PM moves towards nukes

AUSTRALIA’s military build-up has placed the nation on a trajectory towards nuclear weapons according to respected security analyst Dr Euan Graham. 

The Singapore-based Asia-Pacific defence expert said this month’s announcement by Prime Minister Scott Morrison had “nudged Canberra into a more serious exploration of an independent nuclear capacity”. 

“That possibility now moves further out of the shadows,” Dr Graham said. 


In his role as Senior Fellow for Asia-Pacific Security at the International Institute of Strategic Studies (IISS), Dr Graham’s comments followed the Prime Minister’s announcement of a massive build-up of Australia’s defence – and offensive – capabilities.

Current national spending is to increase from US$35b a year to US61.2b by 2030 – eclipsing Britain, Germany as well as France and matching Russia’s current defence spend of US$61.6b.

Mr Morrison’s re-militarisation plan announced on July 1 received bi-partisan support in Canberra.

Dr Graham.

“While the strategic update reaffirms Australia’s reliance on the United States to provide extended nuclear deterrence, the logic of increased self-reliance in deterrence is also likely to nudge Canberra into more serious exploration of an independent nuclear capability,” Dr Graham said.


“Such a decision would only follow a wholesale deterioration in Australia’s strategic environment, but given the long lead times and the end of strategic warning time, that possibility moves further out of the shadows.


“Another indicator of seriousness in the defence update and force posture plan is the attention given to sensors and logistical depth, including the supply of specialised munitions and fuel.”

Associate Professor of Physics at UNSW Heiko Timmers agrees the government’s position on nuclear may be shifting.

“Recently, Energy Minister Angus Taylor said the Morrison government was open to reversing the country’s nuclear energy ban, but only if there was a ‘clear business case’ to do so,” Prof Timmers wrote in a piece in The Conversation.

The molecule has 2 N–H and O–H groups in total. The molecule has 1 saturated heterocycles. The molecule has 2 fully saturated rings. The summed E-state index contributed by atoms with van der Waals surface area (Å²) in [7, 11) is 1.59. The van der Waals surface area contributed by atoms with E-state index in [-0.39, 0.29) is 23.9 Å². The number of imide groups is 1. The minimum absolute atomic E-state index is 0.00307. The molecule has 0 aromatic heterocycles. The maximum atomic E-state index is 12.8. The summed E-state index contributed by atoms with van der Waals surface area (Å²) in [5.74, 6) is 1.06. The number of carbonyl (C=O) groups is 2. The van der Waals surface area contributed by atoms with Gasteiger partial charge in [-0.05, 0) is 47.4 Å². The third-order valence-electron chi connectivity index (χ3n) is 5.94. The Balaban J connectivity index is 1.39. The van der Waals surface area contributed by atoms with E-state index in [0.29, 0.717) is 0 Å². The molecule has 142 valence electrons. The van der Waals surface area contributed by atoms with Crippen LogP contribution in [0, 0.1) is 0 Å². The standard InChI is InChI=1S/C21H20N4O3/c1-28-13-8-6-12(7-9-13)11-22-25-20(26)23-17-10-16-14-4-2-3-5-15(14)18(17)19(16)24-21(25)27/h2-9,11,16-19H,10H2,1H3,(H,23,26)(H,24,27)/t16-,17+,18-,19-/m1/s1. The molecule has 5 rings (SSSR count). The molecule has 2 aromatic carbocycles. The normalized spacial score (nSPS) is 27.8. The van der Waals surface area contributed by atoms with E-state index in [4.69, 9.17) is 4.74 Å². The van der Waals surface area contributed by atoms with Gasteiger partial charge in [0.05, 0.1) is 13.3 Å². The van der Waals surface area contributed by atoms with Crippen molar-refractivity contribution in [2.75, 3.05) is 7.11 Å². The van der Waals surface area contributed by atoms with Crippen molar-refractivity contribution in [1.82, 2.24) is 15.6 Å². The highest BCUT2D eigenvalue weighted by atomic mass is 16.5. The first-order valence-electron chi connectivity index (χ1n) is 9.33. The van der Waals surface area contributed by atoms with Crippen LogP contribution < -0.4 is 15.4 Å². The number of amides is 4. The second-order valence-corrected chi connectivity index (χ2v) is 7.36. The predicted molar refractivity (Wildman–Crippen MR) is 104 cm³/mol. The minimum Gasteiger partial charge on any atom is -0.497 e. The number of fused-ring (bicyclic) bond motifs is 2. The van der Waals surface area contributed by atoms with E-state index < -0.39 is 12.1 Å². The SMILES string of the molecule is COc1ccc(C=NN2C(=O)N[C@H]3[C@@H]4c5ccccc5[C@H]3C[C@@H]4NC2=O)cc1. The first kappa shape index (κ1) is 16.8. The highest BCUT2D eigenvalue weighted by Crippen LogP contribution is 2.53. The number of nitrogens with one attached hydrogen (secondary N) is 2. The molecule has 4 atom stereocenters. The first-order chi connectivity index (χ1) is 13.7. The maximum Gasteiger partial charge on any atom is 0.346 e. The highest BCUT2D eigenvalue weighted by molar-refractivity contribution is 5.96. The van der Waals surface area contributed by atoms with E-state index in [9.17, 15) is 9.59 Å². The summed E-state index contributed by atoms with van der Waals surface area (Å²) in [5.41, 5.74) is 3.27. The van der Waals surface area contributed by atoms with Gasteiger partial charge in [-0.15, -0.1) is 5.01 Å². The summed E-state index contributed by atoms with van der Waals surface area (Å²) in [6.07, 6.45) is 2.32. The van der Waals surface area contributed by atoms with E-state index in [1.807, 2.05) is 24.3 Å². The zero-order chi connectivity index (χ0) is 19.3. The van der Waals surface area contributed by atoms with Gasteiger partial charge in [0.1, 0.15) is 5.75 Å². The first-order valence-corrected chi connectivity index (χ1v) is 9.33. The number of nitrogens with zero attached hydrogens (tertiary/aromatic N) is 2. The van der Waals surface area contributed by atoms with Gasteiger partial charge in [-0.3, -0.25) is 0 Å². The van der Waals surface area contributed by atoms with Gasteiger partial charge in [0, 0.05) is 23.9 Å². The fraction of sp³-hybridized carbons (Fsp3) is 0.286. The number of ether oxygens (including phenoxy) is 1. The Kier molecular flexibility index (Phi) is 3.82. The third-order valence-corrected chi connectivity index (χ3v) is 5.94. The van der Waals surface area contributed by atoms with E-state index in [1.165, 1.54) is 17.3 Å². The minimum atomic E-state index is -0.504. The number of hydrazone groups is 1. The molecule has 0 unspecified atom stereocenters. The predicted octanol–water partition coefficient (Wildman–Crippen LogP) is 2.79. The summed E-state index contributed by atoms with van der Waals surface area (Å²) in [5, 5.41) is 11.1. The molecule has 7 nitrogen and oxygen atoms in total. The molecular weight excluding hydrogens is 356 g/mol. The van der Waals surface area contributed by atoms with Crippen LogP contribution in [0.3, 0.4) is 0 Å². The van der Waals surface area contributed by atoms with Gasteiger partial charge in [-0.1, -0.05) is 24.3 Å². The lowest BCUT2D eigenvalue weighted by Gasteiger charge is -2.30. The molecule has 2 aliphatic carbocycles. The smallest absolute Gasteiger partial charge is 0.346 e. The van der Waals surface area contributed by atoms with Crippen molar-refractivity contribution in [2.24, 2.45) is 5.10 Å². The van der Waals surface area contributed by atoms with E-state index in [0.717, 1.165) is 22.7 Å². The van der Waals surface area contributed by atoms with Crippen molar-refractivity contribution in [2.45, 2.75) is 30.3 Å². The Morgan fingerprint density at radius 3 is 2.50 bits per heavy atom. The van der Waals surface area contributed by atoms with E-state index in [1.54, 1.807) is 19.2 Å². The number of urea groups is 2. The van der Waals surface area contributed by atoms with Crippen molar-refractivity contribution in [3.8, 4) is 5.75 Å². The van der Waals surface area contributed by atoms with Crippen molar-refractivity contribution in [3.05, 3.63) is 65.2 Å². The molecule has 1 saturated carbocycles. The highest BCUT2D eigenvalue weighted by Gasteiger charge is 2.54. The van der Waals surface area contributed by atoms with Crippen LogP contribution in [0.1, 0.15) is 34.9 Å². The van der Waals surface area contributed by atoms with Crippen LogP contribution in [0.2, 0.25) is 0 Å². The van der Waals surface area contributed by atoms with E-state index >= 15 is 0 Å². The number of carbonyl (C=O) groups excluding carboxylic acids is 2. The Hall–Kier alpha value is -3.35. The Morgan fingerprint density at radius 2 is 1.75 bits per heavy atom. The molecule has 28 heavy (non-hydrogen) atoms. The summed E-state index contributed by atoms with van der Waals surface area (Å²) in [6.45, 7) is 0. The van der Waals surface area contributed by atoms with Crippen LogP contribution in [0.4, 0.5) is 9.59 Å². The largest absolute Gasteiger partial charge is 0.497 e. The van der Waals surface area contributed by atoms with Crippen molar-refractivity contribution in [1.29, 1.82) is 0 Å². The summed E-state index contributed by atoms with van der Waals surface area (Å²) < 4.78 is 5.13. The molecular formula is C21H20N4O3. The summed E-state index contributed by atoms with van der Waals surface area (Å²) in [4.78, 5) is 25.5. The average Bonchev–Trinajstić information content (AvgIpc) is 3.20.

“A well-developed nuclear power industry would eventually give Australia almost all the necessary technologies, personnel and materials to make and maintain a nuclear weapon. This includes, in particular, the ability to enrich uranium and breed plutonium.

“Of course, Australia has large uranium deposits and a well-established uranium mining and export industry. And there appears to be increasing public support for nuclear power.

“A recent survey found that 44 per cent of Australians support nuclear power plants, up four points since the question was last asked in 2015.”

The Essential survey also suggested more Australians now supported nuclear power than were against it.


Other polls indicate support for atomic power may be higher still.

In October last year, 61 per cent of respondents to an SBS Viceland poll were in favour of Australia lifting its ban on nuclear energy, and an ABC poll in March this year found 57 per cent were in favour of Australia considering nuclear power as an energy source.

International defence spending comparisons have been sourced from the International Institute of Strategic Studies (2019 Defence Budgets). To allow comparisons, the announced Australian defence spend increases have been converted to US dollars using the 10 year average exchange rate of 0.83.PC

2 thoughts on “PM moves towards nukes

  1. Nuclear weapons are a blunt sword.. a relic of the cold war.. The future is biological weapons..
    The use of which destroys all life but leaves all infrastructure intact..
    This is the war of the future..

  2. We need atomic power stations I think the need to go to nuclear weapons needs more time!

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